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Abstract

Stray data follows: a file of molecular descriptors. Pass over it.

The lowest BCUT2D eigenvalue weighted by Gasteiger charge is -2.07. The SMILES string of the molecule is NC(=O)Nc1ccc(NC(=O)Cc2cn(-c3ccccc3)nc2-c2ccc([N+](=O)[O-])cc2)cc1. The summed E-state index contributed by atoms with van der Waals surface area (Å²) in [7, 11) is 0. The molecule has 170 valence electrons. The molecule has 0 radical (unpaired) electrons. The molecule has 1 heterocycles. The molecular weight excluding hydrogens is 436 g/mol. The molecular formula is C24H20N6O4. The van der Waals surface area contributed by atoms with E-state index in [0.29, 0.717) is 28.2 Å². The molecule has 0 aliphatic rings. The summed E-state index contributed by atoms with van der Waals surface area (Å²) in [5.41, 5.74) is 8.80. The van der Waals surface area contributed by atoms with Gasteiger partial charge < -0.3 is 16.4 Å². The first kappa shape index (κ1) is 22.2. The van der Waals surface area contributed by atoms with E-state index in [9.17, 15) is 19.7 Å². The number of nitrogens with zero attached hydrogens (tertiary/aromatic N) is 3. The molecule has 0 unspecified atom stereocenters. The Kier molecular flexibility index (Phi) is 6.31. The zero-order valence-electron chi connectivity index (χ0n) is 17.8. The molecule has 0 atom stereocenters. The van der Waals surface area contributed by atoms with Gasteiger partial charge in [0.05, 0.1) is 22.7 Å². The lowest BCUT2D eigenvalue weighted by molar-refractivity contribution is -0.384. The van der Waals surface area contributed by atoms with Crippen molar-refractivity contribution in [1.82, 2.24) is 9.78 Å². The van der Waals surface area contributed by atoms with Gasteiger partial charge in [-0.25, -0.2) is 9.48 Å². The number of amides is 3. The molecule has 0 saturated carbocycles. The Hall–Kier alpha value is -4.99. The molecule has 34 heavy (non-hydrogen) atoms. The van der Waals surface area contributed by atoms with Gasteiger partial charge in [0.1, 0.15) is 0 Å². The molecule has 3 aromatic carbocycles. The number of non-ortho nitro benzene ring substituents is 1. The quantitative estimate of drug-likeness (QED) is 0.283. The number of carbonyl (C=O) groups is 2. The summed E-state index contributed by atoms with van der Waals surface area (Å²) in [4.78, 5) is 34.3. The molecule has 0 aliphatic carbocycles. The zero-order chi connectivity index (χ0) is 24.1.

The current study examined the relationship between emotional intelligence (EI) and scholastic achievement in Australian adolescents. Two hundred and nine secondary school students (86 males and 123 females) each completed the Adolescent Swinburne University Emotional Intelligence Test (SUEIT) and academic achievement data was collected for all subjects from year seven to eleven. Academic success was found to be associated with higher levels of total EI, via assessment of the EI of different academic levels (80th percentile, 20th percentile, and middle groups). Regression analyses also revealed that dimensions of the Adolescent SUEIT differentially predicted secondary school subject grades: Emotional Management and Control was found to significantly predict Maths (r2 = 0.06) and Science (r2 = 0.04); the Understanding Emotions sub-scale significantly predicted scores for Art (r2 = 0.12) and Geography (r2 = 0.08). It was concluded that the development of EI may offer educators significant opportunities to improve scholastic performance and emotional competencies.